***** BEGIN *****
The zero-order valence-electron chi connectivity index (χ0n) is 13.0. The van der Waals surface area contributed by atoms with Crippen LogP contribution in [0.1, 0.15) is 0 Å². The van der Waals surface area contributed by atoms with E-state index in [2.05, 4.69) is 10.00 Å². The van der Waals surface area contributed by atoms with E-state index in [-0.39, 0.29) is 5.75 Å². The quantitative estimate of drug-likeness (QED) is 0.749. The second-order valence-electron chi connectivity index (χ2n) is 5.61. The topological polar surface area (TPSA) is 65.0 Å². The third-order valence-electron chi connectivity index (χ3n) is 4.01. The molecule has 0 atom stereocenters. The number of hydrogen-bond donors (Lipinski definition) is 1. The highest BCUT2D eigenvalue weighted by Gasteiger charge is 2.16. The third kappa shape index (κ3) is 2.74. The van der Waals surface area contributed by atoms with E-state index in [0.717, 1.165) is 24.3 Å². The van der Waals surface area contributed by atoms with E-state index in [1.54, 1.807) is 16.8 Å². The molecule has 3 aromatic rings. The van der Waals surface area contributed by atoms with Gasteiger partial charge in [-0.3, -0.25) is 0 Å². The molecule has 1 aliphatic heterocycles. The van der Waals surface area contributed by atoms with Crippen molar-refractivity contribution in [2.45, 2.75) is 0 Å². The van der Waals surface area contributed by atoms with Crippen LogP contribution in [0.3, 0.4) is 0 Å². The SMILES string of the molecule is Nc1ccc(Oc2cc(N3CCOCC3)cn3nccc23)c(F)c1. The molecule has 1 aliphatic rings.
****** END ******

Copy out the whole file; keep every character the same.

The zero-order valence-electron chi connectivity index (χ0n) is 13.0. The van der Waals surface area contributed by atoms with Crippen LogP contribution in [0.1, 0.15) is 0 Å². The van der Waals surface area contributed by atoms with E-state index in [2.05, 4.69) is 10.00 Å². The van der Waals surface area contributed by atoms with E-state index in [-0.39, 0.29) is 5.75 Å². The quantitative estimate of drug-likeness (QED) is 0.749. The second-order valence-electron chi connectivity index (χ2n) is 5.61. The topological polar surface area (TPSA) is 65.0 Å². The third-order valence-electron chi connectivity index (χ3n) is 4.01. The molecule has 0 atom stereocenters. The number of hydrogen-bond donors (Lipinski definition) is 1. The highest BCUT2D eigenvalue weighted by Gasteiger charge is 2.16. The third kappa shape index (κ3) is 2.74. The van der Waals surface area contributed by atoms with E-state index in [0.717, 1.165) is 24.3 Å². The van der Waals surface area contributed by atoms with E-state index in [1.54, 1.807) is 16.8 Å². The molecule has 3 aromatic rings. The van der Waals surface area contributed by atoms with Gasteiger partial charge in [-0.3, -0.25) is 0 Å². The molecule has 1 aliphatic heterocycles. The van der Waals surface area contributed by atoms with Crippen molar-refractivity contribution in [2.45, 2.75) is 0 Å². The van der Waals surface area contributed by atoms with Crippen LogP contribution in [0.3, 0.4) is 0 Å². The SMILES string of the molecule is Nc1ccc(Oc2cc(N3CCOCC3)cn3nccc23)c(F)c1. The molecule has 1 aliphatic rings.